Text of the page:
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Stakeholders call for statistical evidence of epilepsy cases in the country

Health & Science
 Dr. Vincent Orimba, an Epilepsy Doctor. [File, Standard]

Stakeholders in the fight against epilepsy-related stigma have called on the Ministry of Health to conduct a study on the condition to enable proper planning and support by the organisations fighting the disorder.

Experts in the field argue that there are no clear figures in the country on Kenyans suffering from the disorder.

Dr Vincent Orimba, an expert in the study and treatment of epilepsy says the government does not have statistics. “The figures we have are derived from other countries. As we carry out sensitisation, we need all those with the disorder registered.”

Dr Orimba says a number of those living with the disorder may have had a wrong diagnosis. “The truth is that out of 100 patients, 70 of them will recover within three years should they get the right medication from an expert.”

“The drugs we prescribe are supposed to control seizures or attacks. A patient who doesn’t take the drugs or midway stops medication will get more seizures. We want to know how many epileptic cases we have to ensure that they are all put under medications.”

Speaking in Kisii yesterday during a sensitization workshop, Epilose Musimbi from the National Epilepsy Coordination Committee said there is a misconception in the region that the disorder is caused by witchcraft.

“We advocate having a more elaborate approach in the handling of the disorder. Correct figures for all those with the disorder will help us plan and even budget for their treatment. This will also save us from losing lives and empowering the sick.”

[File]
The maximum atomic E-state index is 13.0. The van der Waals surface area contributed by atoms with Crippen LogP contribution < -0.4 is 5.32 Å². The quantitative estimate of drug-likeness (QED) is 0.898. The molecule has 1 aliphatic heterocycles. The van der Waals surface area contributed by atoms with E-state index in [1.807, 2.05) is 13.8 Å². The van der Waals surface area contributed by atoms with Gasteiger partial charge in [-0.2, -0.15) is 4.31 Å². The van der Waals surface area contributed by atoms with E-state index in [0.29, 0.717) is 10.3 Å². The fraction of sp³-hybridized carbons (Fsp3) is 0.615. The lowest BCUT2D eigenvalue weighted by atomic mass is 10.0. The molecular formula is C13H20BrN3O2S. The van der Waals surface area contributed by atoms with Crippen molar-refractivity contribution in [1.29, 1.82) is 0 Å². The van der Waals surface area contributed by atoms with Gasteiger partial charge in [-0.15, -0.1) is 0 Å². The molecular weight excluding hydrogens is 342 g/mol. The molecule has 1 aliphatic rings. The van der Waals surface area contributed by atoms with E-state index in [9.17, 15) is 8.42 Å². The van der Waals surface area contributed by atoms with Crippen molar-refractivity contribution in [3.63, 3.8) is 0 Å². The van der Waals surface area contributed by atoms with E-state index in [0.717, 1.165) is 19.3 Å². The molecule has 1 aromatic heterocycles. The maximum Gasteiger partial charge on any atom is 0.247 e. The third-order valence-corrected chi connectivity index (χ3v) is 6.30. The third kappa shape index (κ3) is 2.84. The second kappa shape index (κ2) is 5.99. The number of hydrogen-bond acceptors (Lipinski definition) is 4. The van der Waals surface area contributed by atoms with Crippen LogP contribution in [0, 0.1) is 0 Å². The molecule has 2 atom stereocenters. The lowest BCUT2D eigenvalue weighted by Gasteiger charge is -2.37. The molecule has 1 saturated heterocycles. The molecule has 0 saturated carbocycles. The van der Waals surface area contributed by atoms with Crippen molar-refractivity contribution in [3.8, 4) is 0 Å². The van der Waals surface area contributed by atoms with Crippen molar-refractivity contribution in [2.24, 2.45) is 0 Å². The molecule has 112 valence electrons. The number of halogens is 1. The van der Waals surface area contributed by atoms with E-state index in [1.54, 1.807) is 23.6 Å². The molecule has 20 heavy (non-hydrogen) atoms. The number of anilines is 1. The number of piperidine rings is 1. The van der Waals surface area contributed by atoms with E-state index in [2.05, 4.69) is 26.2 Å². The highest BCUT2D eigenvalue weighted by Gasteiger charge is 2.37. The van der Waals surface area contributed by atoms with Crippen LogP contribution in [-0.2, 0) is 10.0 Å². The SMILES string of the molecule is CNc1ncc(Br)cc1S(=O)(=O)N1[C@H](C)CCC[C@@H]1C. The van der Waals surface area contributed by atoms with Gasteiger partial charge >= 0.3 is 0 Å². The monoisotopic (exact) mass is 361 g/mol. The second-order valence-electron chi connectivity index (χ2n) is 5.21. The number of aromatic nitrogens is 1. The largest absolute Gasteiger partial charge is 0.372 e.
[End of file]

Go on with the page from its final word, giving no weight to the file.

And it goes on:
John Magati from U-Rise Kenya, a Non-Governmental Organization creating awareness on epilepsy, says they are increasing awareness of the disorder as a treatable brain disorder.

“Collaboration among stakeholders focused on individuals with epilepsy is essential to prioritise as a health concern in Kenya. It could be near impossible to create awareness and bring about treatment if we lack statistical figures,” said Magati.

The stakeholders were speaking in Kisii to mark the Purple Day for Epilepsy, a day celebrated every year on March 26 to create awareness of epilepsy.

Epilepsy is a common feature of Down’s syndrome occurring at either a very young age or around the third decade of life.

Experts argue that types of seizures also tend to vary by age. Younger children with Down’s syndrome are susceptible to infantile spasms or tonic-chronic seizures which result in unconsciousness and violent muscle contractions. 

Adults with Down’s syndrome are more prone to either tonic-clonic seizures, simple practical seizures or complex partial seizures with no loss of consciousness.

Almost 50 per cent of older adults with Down’s syndrome will have some form of seizures that are typically less common.

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